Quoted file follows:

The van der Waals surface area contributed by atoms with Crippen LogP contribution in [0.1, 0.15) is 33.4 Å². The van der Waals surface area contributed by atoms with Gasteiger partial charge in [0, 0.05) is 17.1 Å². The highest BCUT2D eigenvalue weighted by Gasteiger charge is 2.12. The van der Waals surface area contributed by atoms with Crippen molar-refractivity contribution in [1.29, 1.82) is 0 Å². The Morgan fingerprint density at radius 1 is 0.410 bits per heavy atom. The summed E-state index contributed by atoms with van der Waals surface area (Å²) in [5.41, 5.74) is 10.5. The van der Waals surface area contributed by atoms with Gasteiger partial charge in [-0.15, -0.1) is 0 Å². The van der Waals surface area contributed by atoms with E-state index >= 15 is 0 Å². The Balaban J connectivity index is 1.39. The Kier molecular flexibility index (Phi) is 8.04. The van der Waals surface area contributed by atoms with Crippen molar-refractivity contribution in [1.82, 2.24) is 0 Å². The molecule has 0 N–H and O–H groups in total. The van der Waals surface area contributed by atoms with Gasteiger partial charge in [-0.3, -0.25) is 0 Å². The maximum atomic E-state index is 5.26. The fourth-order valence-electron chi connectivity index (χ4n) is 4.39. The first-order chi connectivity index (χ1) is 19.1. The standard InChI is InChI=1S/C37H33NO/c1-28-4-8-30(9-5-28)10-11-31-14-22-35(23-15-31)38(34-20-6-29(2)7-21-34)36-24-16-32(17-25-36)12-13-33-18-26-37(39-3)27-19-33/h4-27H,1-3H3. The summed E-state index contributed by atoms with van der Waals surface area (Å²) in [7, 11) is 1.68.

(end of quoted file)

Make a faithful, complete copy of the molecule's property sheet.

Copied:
The van der Waals surface area contributed by atoms with Crippen LogP contribution in [0.1, 0.15) is 33.4 Å². The van der Waals surface area contributed by atoms with Gasteiger partial charge in [0, 0.05) is 17.1 Å². The highest BCUT2D eigenvalue weighted by Gasteiger charge is 2.12. The van der Waals surface area contributed by atoms with Crippen molar-refractivity contribution in [1.29, 1.82) is 0 Å². The Morgan fingerprint density at radius 1 is 0.410 bits per heavy atom. The summed E-state index contributed by atoms with van der Waals surface area (Å²) in [5.41, 5.74) is 10.5. The van der Waals surface area contributed by atoms with Gasteiger partial charge in [-0.15, -0.1) is 0 Å². The van der Waals surface area contributed by atoms with E-state index >= 15 is 0 Å². The Balaban J connectivity index is 1.39. The Kier molecular flexibility index (Phi) is 8.04. The van der Waals surface area contributed by atoms with Crippen molar-refractivity contribution in [1.82, 2.24) is 0 Å². The molecule has 0 N–H and O–H groups in total. The van der Waals surface area contributed by atoms with Gasteiger partial charge in [-0.3, -0.25) is 0 Å². The maximum atomic E-state index is 5.26. The fourth-order valence-electron chi connectivity index (χ4n) is 4.39. The first-order chi connectivity index (χ1) is 19.1. The standard InChI is InChI=1S/C37H33NO/c1-28-4-8-30(9-5-28)10-11-31-14-22-35(23-15-31)38(34-20-6-29(2)7-21-34)36-24-16-32(17-25-36)12-13-33-18-26-37(39-3)27-19-33/h4-27H,1-3H3. The summed E-state index contributed by atoms with van der Waals surface area (Å²) in [7, 11) is 1.68.